What happens when an economy becomes more volatile?

Laurent Belsie
Economics Editor, The Christian Science Monitor
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The more volatile a nation’s economy relative to its partners, the more resources its residents choose to hold in foreign assets, according to research reported inMacroeconomic Volatility and External Imbalances (NBER Working Paper No.20872). A 50 basis point (one-half of one percentage point) rise in the volatility of GDP over 10 years is positively associated with an increase in net foreign assets equal to around 8 percent of GDP, write authorsAlessandra Fogli and Fabrizio Perri. They develop an open-economy model to explain this dynamic, in which countries face shocks to their macroeconomic volatility.  volatility

“The key mechanism is precautionary motive: more uncertainty induces residents to save more, and higher savings are in part channeled into foreign assets,” they write. “We conclude that both data and theory suggest uncertainty/volatility is an important determinant of the medium/long run evolution of external imbalances in developed countries.”

This study suggests both empirically and theoretically that macroeconomic volatility is a major factor in explaining how some nations develop external imbalances and others don’t.

The authors’ empirical results were drawn from an analysis of all the OECD countries with comparable macroeconomic data beginning no later than the early 1980s. The estimated relation between volatility and imbalances is statistically significant and economically important.

From 1980 to 2010, for example, volatility in the United States – measured as the standard deviation of quarterly real GDP growth minus the average of the other countries’ standard deviation of quarterly real GDP growth over the interval – declined some 40 basis points. During that period, the net foreign assets of the U.S. fell by nearly 25 percent of GDP. Japan, by contrast, saw its relative volatility rise about 100 basis points. Its net foreign assets increased by 50 percent of GDP.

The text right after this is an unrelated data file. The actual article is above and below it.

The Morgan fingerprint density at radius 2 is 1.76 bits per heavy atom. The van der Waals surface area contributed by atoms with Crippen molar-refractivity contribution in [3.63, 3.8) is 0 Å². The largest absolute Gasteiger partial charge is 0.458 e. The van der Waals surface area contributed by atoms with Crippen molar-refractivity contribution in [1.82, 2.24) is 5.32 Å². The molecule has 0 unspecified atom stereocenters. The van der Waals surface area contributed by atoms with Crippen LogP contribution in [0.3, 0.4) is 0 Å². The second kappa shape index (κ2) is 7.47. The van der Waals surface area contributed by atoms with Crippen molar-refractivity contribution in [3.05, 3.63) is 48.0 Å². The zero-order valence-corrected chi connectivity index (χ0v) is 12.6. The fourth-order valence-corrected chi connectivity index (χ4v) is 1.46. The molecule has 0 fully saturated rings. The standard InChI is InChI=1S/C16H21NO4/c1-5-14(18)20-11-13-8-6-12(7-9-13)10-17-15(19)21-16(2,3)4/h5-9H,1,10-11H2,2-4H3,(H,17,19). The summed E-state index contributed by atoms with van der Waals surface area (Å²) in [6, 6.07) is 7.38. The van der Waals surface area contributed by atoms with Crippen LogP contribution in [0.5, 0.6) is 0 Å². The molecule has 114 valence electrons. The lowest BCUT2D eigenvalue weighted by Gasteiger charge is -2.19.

Many forces can lie behind these changes. In order to assess the effect of volatility separately from other factors, the study controls for many influences on a country’s net foreign asset position, including country characteristics such as the quality of its institutions, factors affecting all countries such as financial globalization or the rise of new industrial powers such as China and India, changes in the country’s growth rate, inflation, trade and financial openness, and finally demographic structure. Even after controlling for all these factors, the authors find that changes in relative volatility can explain between a fourth and a third of the observed changes in the net foreign assets across OECD nations.

A simple open-economy model in which countries suffer shocks to their productivity, and in which the degree of volatility of the shocks can vary, can quantitatively account for the observed cross-section of external imbalances and for the observed relation between volatility and imbalances.

“Macro uncertainty, as well as features shaping the precautionary motive, should be a major factor to consider when discussing the causes, the sustainability and desirability of observed global imbalances,” the authors conclude.

This article is published in collaboration with NBER. Publication does not imply endorsement of views by the World Economic Forum.

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Author: Laurent Belsie writes for NBER.

Image: A man looks at a stock quotation board outside a brokerage in Tokyo May 11, 2012. REUTERS/Toru Hanai

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